Whether they’re natural or human-made, disasters and tragedies can be hard to explain to your children. You want your children to have enough information, but not so much that they are terrified. In light of the floods in Colorado, we’ve pulled together some scientific information about flooding that will help you explain the flash floods to your children.
Why Do Floods Happen?
Floods happen when there is a lot of water in a river and it spills over its banks. When you look at a river, you see water. However, there is an area around the river that is called the floodplain. This is where the water goes when the river rises. Often, the floodplain is dry. When there is a lot of extra water in the river, however, it rises up onto the floodplain. The floodplain is kind of like the hole in your bathtub that’s there in case you forget to turn off the tap. The extra water goes onto the floodplain, spreads out, and moves around.
Where Does the Floodwater Come From?
Water comes from many places. Sometimes floods happen when it rains a lot in a short time. Sometimes they come when there is a lot of snow and the snow melts because it is very hot. In Colorado, 15 inches of rain fell in a week. This is half of the amount that the area usually gets in a year, so there was flooding as a result of all that rainfall.
What Happens When It Rains?
When it rains, plants catch the rain with their leaves, then the rain drips down into the soil. Some of it sinks into the ground to go far below, to the groundwater. Some of it moves downhill to the nearest river or lake. In Colorado, the hillsides have fewer living plants on them due to wildfires; this means that there are fewer plants to slow down the rain.
Floods can happen in cities too. In places with pavement, water behaves differently. It’s hard for water to soak into the pavement. Instead, it moves across the pavement. It might make puddles or go into drains by the side of the road, and these drains go into larger bodies of water like rivers, lakes, and oceans. When we put water into drains by the side of the road, it moves more quickly than it does in the soil. The drains act like a waterslide. This fast-moving water can go to the river at the same time, and it can make the river rise quickly. We can help reduce the danger of flooding by making sure that there are lots of places where the water can sink into the ground, like parks and gardens.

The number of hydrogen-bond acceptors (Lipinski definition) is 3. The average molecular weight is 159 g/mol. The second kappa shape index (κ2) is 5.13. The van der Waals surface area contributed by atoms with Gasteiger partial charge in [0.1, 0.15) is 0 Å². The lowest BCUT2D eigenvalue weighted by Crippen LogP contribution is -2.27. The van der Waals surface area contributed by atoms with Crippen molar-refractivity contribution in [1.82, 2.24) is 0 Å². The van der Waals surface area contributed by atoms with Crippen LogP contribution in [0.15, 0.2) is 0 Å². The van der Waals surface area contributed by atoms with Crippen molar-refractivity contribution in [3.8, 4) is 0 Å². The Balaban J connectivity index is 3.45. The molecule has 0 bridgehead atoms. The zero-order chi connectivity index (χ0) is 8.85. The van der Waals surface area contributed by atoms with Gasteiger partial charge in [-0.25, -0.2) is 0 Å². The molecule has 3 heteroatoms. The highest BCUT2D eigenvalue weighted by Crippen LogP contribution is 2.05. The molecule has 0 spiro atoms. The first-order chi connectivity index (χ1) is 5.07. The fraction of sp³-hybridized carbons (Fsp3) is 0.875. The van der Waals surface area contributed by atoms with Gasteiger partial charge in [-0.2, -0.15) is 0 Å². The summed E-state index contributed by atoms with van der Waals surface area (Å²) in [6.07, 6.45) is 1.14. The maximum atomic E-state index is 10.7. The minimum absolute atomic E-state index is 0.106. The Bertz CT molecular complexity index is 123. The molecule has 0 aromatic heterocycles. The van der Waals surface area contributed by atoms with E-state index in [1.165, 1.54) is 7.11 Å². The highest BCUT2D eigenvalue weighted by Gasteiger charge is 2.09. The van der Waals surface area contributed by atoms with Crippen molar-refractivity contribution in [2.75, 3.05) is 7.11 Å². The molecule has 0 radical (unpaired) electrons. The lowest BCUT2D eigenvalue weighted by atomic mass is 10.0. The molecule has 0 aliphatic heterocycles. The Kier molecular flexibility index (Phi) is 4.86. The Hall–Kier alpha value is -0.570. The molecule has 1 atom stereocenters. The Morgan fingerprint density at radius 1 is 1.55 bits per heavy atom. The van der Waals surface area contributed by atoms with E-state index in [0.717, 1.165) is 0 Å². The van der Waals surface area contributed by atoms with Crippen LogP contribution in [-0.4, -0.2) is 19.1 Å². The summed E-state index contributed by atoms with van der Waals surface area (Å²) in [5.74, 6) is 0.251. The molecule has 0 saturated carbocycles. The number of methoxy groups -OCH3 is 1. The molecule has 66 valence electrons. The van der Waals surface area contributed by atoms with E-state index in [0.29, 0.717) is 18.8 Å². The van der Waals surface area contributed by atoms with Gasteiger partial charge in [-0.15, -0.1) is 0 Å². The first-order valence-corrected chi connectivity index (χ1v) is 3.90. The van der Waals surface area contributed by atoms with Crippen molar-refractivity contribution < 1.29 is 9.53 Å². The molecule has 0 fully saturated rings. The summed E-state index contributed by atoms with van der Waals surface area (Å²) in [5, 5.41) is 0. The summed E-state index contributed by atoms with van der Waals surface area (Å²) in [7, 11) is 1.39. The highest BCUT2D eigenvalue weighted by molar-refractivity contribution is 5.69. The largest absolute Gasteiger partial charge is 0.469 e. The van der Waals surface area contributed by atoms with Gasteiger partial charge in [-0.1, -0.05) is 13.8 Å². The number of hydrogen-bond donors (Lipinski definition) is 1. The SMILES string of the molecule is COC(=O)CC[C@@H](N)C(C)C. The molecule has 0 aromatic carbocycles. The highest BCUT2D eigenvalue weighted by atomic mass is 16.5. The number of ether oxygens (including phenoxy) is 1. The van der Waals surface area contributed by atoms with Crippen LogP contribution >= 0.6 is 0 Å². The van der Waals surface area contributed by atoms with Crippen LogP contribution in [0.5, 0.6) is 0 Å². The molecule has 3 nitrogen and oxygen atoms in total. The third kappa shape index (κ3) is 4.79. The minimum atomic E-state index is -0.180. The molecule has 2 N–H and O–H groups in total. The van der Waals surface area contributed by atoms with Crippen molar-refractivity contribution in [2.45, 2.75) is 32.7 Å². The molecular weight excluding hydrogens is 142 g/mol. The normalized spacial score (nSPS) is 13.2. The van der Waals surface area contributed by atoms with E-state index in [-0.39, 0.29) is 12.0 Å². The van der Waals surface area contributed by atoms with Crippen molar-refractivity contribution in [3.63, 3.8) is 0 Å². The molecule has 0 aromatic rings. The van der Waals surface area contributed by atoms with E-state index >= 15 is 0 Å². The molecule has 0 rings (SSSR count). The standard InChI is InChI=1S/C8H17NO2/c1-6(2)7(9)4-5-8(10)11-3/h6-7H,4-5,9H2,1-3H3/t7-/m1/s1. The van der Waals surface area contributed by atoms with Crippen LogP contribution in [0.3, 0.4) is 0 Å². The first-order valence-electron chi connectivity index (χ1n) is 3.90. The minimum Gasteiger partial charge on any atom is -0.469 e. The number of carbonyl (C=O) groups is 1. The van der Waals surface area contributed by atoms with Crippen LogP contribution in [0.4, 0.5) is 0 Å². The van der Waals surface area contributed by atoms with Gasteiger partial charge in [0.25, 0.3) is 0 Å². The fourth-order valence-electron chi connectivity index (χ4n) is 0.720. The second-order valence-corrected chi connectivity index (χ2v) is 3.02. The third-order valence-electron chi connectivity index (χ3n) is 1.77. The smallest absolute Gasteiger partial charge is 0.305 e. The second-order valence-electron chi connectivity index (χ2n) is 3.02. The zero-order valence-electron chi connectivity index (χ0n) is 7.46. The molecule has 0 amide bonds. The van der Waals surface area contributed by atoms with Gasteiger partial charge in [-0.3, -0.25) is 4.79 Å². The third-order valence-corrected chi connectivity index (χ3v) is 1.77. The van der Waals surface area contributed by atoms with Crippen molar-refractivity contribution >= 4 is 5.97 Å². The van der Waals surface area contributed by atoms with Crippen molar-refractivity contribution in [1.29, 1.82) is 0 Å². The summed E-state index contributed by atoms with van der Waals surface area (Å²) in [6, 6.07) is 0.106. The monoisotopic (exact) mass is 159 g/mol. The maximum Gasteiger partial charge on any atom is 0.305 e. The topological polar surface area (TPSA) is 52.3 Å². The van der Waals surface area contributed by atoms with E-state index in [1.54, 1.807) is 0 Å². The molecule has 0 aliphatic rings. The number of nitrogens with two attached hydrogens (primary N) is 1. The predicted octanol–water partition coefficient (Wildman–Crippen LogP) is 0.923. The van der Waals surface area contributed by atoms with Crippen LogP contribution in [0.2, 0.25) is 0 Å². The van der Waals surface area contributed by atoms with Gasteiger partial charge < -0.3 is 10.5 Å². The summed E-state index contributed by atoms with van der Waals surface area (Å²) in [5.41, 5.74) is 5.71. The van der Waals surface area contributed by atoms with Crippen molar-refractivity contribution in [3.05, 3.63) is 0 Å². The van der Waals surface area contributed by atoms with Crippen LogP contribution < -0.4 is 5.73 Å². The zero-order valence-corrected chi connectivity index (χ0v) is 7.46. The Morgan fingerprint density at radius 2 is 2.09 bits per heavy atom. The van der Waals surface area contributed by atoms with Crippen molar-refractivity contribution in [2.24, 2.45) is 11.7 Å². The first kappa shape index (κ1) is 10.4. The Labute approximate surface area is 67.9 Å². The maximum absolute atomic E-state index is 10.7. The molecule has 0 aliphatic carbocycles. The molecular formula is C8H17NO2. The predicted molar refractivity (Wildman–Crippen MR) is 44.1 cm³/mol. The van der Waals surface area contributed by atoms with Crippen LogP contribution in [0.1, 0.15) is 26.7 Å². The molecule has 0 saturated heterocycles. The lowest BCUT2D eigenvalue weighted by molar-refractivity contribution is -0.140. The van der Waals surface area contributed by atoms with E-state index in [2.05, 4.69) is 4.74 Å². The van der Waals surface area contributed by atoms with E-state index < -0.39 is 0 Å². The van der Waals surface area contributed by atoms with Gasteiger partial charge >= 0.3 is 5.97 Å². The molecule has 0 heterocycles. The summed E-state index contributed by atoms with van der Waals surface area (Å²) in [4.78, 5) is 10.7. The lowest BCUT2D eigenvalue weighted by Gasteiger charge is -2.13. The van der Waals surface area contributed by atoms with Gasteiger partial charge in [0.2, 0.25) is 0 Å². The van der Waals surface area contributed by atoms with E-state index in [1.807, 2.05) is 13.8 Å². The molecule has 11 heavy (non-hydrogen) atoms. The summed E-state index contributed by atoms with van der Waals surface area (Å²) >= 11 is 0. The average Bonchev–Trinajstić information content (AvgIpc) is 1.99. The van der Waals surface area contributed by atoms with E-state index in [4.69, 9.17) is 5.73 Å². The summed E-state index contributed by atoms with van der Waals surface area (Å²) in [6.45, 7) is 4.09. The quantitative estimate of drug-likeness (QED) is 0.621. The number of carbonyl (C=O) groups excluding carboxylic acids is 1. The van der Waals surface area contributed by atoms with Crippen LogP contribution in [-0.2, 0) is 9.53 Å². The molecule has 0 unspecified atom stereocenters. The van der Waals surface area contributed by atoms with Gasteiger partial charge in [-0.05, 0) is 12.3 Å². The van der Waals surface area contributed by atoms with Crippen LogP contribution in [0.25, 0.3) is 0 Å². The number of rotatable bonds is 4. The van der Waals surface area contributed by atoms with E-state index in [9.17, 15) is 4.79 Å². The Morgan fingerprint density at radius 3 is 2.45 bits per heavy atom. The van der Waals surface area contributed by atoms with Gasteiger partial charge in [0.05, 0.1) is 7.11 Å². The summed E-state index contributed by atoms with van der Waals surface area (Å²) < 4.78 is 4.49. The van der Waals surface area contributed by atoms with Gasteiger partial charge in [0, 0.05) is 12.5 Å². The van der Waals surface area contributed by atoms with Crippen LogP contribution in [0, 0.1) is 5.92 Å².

In Colorado, the rain went into another kind of waterslide: narrow canyons. These canyons are similar to your garden hose. Do you know what happens when you run the hose, then use your finger to shut off part of the flow? The water shoots out of the hose even faster. This is what happens to the water in narrow canyons. It is fast and powerful.
Why Do Peoples’ Homes Get Hurt By Floods?
Some of the most diverse and beautiful places in the world are areas where land and water meet. When trees fall down because of floods, this leaves spaces open for new plants to grow. Floods also bring important nutrients to plants that live on the floodplain. This means that floodplains are very diverse, and they have lots of good homes for animals.
Just like the plants and animals, people like the floodplains. The soil is good for growing food, and many floodplains have rich farmland. Unfortunately, this means that when floods happen, those homes and businesses end up underwater.
People try to build their homes far enough away from the river, but sometimes there are very large floods. The flood is Colorado is a 100-year flood: something that usually happens once in each 100 year time period. This means that it doesn’t happen very often!
Teaching Kids About Flooding
The flooding in Colorado is especially frightening for the children involved, but it can also be scary for the children who are watching the progress of the floods in the media. By talking about it with your children and letting them know how floods occur, kids can start to understand why this disaster happened, and how your family is helping to ensure that your home is safe.
BBC News. Colorado Flooding Rescue Operation Continues. (2013). Accessed September 15, 2013.
Friends of the River. What is a Floodplain? Accessed September 15, 2013.© Copyright 2013 Tricia Edgar, All rights Reserved. Written For: Decoded Parenting